A Hack for Editing JASP Graphs

From JASP 0.13 onwards, it is possible to save JASP graphs “as pptx”, courtesy of the R package “officer”. The resulting .pptx file can then be easily edited in Powerpoint or its open-source cousin Impress. Hence, “save as pptx” offers a new opportunity to edit JASP graphs. Obviously this is a temporary patch and not the ultimate solution; full graph…

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Improved Annotations in JASP 0.12, Demonstrated with a Bayesian Meta-Analysis of Kristal et al., 2020

The goal of this JASP blog post is threefold: To demonstrate the improved ability to annotate analyses. For annotations, JASP 0.12 now uses Quill. As stated on https://quilljs.com/, “Quill is a free, open source WYSIWYG editor built for the modern web. With its modular architecture and expressive API, it is completely customizable to fit any need.“ To demonstrate the ease…

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JAGS Meets JASP

Data from the reproducibility project. The x-axis shows the effect size of the original studies, the y-axis shows the effect size of the replications. The color indicates whether a replication was significant (purple) or not (black). A linear regression line is fit for each group. Figure from JASP. If there is one thing that caused widespread adoption of Bayesian inference,…

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The Visual Modeling Module

This is a guest post by Dustin Fife, responsible for the Visual Modeling module in JASP. Years ago when I worked as a biostatistician, I was assigned to analyze the data for a local luminary in the field of Muscular Sclerosis. This analysis would lead to a conference submission, at least, and likely a publication. The man provided me a…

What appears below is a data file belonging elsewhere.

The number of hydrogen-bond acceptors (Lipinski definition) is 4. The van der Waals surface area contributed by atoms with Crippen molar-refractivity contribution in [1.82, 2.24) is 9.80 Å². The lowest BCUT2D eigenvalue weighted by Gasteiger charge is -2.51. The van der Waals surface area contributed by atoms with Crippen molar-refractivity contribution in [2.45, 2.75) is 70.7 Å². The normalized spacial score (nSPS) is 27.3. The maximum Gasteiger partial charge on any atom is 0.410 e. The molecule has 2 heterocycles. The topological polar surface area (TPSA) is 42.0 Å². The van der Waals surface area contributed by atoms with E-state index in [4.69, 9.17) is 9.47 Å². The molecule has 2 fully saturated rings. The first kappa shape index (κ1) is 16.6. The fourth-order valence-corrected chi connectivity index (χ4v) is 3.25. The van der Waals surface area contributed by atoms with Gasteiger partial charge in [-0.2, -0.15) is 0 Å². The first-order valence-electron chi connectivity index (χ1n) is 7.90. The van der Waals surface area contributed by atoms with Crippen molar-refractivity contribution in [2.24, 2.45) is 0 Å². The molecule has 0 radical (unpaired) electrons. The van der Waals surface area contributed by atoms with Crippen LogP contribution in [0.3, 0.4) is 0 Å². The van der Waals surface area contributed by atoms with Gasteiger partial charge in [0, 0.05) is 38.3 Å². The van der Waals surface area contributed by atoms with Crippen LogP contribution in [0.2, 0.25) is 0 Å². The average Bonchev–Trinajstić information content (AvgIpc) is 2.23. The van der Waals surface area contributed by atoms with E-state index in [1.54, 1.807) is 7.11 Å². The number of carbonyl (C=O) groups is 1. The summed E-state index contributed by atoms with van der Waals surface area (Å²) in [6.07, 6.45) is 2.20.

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Discover Distributions in JASP

Probability distributions lie at the heart of most statistical analyses and thus are crucial for proper understanding and use of statistics. To help researchers, students, and lecturers work easily with various probability distributions, we created the ‘Distribution’ module which is one of the new features of the upcoming version of JASP. As of now, JASP currently covers 12 basic distributions,…

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The Wonderful World of Marginal Means

This post was inspired by a conversation I had with Henrik Singmann, maintainer of the glorious afex package. The latest iteration of JASP, version 0.12, features a much sought after functionality in ANOVA’s: specifying custom contrasts! This development sparked a lively discussion with some team members about the available options when following up on a detected main effect in an…

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Mediation and Moderation Analysis in JASP

Over the past few years, we’ve found that mediation and moderation analysis are highly requested features. Since version 0.10.1, JASP can do both! This blogpost goes through two introductory examples, showing how mediation and moderation can be performed in JASP. Mediation means that the effect of a variable X on variable Y is (partially) indirect, through the variable M. Moderation…

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How a Simple Bayesian Test Could Have Rescued a Famous Clinical Trial

One of the features that we have recently added to JASP is a Bayesian “A/B test”, that is, a test for the equality of two binomial proportions. This test is especially popular in the analysis of clinical trial data, where the proportion of medical successes (or failures) from a treatment group is contrasted against those from a control group. The…

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Introducing a New JASP-Fueled Textbook: Learning Statistics with JASP

I am proud to announce the release of our free textbook Learning Statistics with JASP: A Tutorial for Psychology Students and Other Beginners by Danielle J. Navarro, David R. Foxcroft, and Thomas J. Faulkenberry. This textbook, which is freely downloadable from https://learnstatswithjasp.com, continues the series of open-source adaptations of the popular text Learning Statistics with R by Danielle Navarro. Learning…

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